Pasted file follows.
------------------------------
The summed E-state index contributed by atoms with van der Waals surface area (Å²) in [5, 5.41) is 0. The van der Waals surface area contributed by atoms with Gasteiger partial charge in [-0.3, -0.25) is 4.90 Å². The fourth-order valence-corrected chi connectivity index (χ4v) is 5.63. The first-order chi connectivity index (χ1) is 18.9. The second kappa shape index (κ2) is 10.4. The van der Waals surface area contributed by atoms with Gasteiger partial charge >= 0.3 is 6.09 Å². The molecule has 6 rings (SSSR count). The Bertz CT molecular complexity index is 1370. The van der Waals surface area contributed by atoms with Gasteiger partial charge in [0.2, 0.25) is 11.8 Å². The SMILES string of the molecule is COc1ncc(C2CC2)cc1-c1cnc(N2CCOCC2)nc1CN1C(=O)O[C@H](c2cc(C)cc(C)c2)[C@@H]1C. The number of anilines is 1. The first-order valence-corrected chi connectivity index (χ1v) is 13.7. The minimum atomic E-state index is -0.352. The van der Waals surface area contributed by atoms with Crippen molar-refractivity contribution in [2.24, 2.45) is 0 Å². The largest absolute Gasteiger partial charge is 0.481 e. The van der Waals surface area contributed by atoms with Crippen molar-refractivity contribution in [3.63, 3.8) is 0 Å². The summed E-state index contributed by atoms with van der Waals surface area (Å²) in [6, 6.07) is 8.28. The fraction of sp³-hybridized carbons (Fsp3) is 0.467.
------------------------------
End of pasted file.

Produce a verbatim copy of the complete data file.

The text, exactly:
The summed E-state index contributed by atoms with van der Waals surface area (Å²) in [5, 5.41) is 0. The van der Waals surface area contributed by atoms with Gasteiger partial charge in [-0.3, -0.25) is 4.90 Å². The fourth-order valence-corrected chi connectivity index (χ4v) is 5.63. The first-order chi connectivity index (χ1) is 18.9. The second kappa shape index (κ2) is 10.4. The van der Waals surface area contributed by atoms with Gasteiger partial charge >= 0.3 is 6.09 Å². The molecule has 6 rings (SSSR count). The Bertz CT molecular complexity index is 1370. The van der Waals surface area contributed by atoms with Gasteiger partial charge in [0.2, 0.25) is 11.8 Å². The SMILES string of the molecule is COc1ncc(C2CC2)cc1-c1cnc(N2CCOCC2)nc1CN1C(=O)O[C@H](c2cc(C)cc(C)c2)[C@@H]1C. The number of anilines is 1. The first-order valence-corrected chi connectivity index (χ1v) is 13.7. The minimum atomic E-state index is -0.352. The van der Waals surface area contributed by atoms with Crippen molar-refractivity contribution in [2.24, 2.45) is 0 Å². The largest absolute Gasteiger partial charge is 0.481 e. The van der Waals surface area contributed by atoms with Crippen molar-refractivity contribution in [3.63, 3.8) is 0 Å². The summed E-state index contributed by atoms with van der Waals surface area (Å²) in [6, 6.07) is 8.28. The fraction of sp³-hybridized carbons (Fsp3) is 0.467.